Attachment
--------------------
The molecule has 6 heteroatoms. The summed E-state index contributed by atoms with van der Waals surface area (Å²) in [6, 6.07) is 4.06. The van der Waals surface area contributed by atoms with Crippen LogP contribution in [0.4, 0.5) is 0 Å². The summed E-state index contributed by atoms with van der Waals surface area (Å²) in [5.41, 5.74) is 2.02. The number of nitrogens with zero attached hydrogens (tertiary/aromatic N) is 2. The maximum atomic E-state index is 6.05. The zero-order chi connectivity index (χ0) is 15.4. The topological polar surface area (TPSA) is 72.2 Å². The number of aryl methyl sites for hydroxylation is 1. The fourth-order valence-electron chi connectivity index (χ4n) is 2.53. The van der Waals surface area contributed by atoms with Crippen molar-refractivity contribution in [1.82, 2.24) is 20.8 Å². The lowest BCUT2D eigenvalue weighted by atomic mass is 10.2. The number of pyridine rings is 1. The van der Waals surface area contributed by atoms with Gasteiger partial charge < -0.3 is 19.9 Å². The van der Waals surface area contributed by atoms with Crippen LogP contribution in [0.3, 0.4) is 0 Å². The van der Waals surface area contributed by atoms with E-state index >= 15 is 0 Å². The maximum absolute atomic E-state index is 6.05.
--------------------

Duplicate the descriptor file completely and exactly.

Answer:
The molecule has 6 heteroatoms. The summed E-state index contributed by atoms with van der Waals surface area (Å²) in [6, 6.07) is 4.06. The van der Waals surface area contributed by atoms with Crippen LogP contribution in [0.4, 0.5) is 0 Å². The summed E-state index contributed by atoms with van der Waals surface area (Å²) in [5.41, 5.74) is 2.02. The number of nitrogens with zero attached hydrogens (tertiary/aromatic N) is 2. The maximum atomic E-state index is 6.05. The zero-order chi connectivity index (χ0) is 15.4. The topological polar surface area (TPSA) is 72.2 Å². The number of aryl methyl sites for hydroxylation is 1. The fourth-order valence-electron chi connectivity index (χ4n) is 2.53. The van der Waals surface area contributed by atoms with Crippen molar-refractivity contribution in [1.82, 2.24) is 20.8 Å². The lowest BCUT2D eigenvalue weighted by atomic mass is 10.2. The number of pyridine rings is 1. The van der Waals surface area contributed by atoms with Gasteiger partial charge < -0.3 is 19.9 Å². The van der Waals surface area contributed by atoms with Crippen LogP contribution in [0.3, 0.4) is 0 Å². The van der Waals surface area contributed by atoms with E-state index >= 15 is 0 Å². The maximum absolute atomic E-state index is 6.05.